The Guernsey Literary and Potato Peel Pie Society by Mary Ann Shaffer and Annie Barrows

This wasn’t a bad book, but it wasn’t stellar enough to be the recent choice of BOTH of my book clubs either. First off, let’s talk about that mouthful of a title. Here’s how the thought-stream goes in my head every single time I read that title…

Guernsey (That makes me think of cows…and that cows chew their cud. What, may I ask, is cud?). Literary (yay! books!). Potato (yum, I’m hungry. Wonder if I could con the hubby into making me a baked potato?). Peel (Huh? Potato peels? That just sounds like garbage you throw away. Wait, maybe cud is garbage scraps you feed to cows). Pie (Pie? Potato pie? Hmm, is that like potato pancakes or potato bread which sound good in theory but, wait…That’s potato PEELS in a pie. Ew, that’s not the tasty part of a potato. I’m no longer hungry. Who on earth makes a pie out of COW FEED and GARBAGE?).  It’s just chaos inside my head, I tell you, and all because of that damn title! Ugh. So, anyway, with a book name this long and weird, I needed a more substantial reason for it, and quite frankly, more in-jokes that reference its absurdity. The literary society itself gets explained very rationally early on with some soldiers, a hidden pig, and a drunk man posing as a British nobleman. That sounds like it could be very funny actually, yet it isn’t…and the potato peel pie, well, that recipe is just GROSS with all the cow food and garbage and oh, yeah, BEETS and, no matter how you explain it, it’s definitely not funny.

Ok, so this is a war book, and maybe it’s not supposed to be amusing, although sometimes I think it tries to be. Guernsey had a few memorable moments and I did quite like the premise (girl writer gets rid of some books, a boy finds one that belonged to her personal library, he strikes up a correspondence, she is intrigued by his quaintness and his isolated island hometown, etc.), but honestly, I don’t tend to like a novel in the epistolary style. Letter-novels feel forced somehow and I tend to feel that I’m hearing only the “good parts” that the letter writing character finds significant enough to include. Bleh.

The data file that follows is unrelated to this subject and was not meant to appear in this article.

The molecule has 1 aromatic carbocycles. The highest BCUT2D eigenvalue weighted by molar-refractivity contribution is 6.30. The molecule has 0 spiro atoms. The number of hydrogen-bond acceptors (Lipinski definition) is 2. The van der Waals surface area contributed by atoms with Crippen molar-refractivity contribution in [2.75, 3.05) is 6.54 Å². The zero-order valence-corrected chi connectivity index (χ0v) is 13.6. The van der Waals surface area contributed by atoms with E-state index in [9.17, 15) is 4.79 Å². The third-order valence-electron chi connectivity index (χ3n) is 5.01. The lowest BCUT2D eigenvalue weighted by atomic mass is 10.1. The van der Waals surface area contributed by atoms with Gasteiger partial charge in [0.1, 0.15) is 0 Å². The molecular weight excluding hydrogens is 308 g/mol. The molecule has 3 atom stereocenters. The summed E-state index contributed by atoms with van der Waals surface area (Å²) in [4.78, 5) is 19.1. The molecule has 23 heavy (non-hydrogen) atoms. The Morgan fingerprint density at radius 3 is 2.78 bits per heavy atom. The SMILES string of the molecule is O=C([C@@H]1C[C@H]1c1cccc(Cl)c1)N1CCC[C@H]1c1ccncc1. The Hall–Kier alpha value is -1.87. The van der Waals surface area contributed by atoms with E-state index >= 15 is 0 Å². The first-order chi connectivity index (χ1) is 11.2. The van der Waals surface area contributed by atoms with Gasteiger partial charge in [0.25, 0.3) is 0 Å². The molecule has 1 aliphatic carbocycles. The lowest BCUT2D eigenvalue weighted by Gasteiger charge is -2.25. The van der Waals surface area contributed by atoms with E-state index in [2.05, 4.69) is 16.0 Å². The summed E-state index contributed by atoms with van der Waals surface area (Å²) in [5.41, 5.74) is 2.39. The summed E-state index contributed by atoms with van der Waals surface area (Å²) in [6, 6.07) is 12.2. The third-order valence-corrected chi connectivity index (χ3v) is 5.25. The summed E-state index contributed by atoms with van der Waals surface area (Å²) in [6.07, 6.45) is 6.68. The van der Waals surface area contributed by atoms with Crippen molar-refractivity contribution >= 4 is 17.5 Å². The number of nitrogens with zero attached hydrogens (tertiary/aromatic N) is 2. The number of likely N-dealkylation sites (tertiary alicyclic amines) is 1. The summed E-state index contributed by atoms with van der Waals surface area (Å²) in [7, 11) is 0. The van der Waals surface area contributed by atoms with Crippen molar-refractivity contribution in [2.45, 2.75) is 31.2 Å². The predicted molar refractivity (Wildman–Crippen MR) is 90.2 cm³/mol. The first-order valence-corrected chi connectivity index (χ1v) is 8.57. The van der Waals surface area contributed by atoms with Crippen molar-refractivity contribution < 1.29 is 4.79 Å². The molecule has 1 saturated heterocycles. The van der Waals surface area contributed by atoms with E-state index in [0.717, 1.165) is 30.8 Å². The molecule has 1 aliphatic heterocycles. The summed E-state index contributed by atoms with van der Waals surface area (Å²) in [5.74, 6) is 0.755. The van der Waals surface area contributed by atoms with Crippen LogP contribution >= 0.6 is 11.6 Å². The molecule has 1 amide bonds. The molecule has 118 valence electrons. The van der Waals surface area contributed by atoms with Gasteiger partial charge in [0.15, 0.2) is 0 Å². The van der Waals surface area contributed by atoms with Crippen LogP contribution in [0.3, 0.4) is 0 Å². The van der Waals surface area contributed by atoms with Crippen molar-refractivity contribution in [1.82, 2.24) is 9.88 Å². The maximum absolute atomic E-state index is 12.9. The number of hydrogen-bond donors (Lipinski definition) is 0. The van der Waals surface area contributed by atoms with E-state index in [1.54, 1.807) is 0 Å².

Seriously, the epistolary setup lacks some of the psychological nuances and character developments I relish when reading fiction. As a result, the plot points have a tacked-on feel and I just don’t get to care about the characters as much as I’d like. I mean, think about it, letters all end up sounding mundane unless they deal with real occurrences in the lives of those you care about, don’t you think? It doesn’t work for novels, since we don’t KNOW the people involved personally, which makes the story feel forced. After all, who wants to read about someone’s daily routines?…”Dear Sally, I just have to tell you about my day. First, I went to the market, but they didn’t have the turnip roots I needed, so I couldn’t make Grandma’s famous turnip and cabbage soup. I ended up stopping by the butcher shop, and there was a special on beef livers, so I guess it’s a liver and onions night. While I was walking home, I stubbed my toe on a rock and it bled something fierce…” WHO CARES! NO ONE WANTS TO READ LETTERS THAT AREN’T ABOUT EXCITING EVENTS OR PEOPLE THEY KNOW. There is a reason the epistolary novel went out of style and it wasn’t email or Facebook, I promise you. These books seem like a lazy author’s shortcut to developing actual scenes and characters a reader identifies with.

Also, this is a book with two authors. (Didn’t either of these ladies feel that the plot dragged a bit because of the letter-based format? No? Apparently letter-novels are only MY particular hang-up.) I’m not entirely sure who did which part of the writing, or if one was a ghostwriter or one wrote one set of letters or what, but I felt the work lacked the creative spark I’d expect in a collaborative work (The most recent good one I’ve read was Will Grayson, Will Grayson by John Green and David Levithan, btw). It seems that while two heads may be better than one, two writer’s imaginations don’t actually add up to twice the fun in this novel. There is nothing overtly wrong here, but the writing sometimes felt stale, repetitive and didn’t seem to progress the plot or characters enough. (I mean, why couldn’t Sidney have been a love interest as I was led to believe for half the book, and then, when three-quarters of the way through he suddenly becomes gay, why does it have to be mentioned three times???)

All that said, I felt that the Guernsey story was worth reading about on an intellectual level as I had never considered how the inhabitants of the rest of the British Isles fared during World War II. In fact, I’ve rarely heard about any Allied experiences outside the somewhat isolated ones you hear about London. I guess I’d have to give this book a C…an easy read for sure, but not keep-you-up-at-night good.

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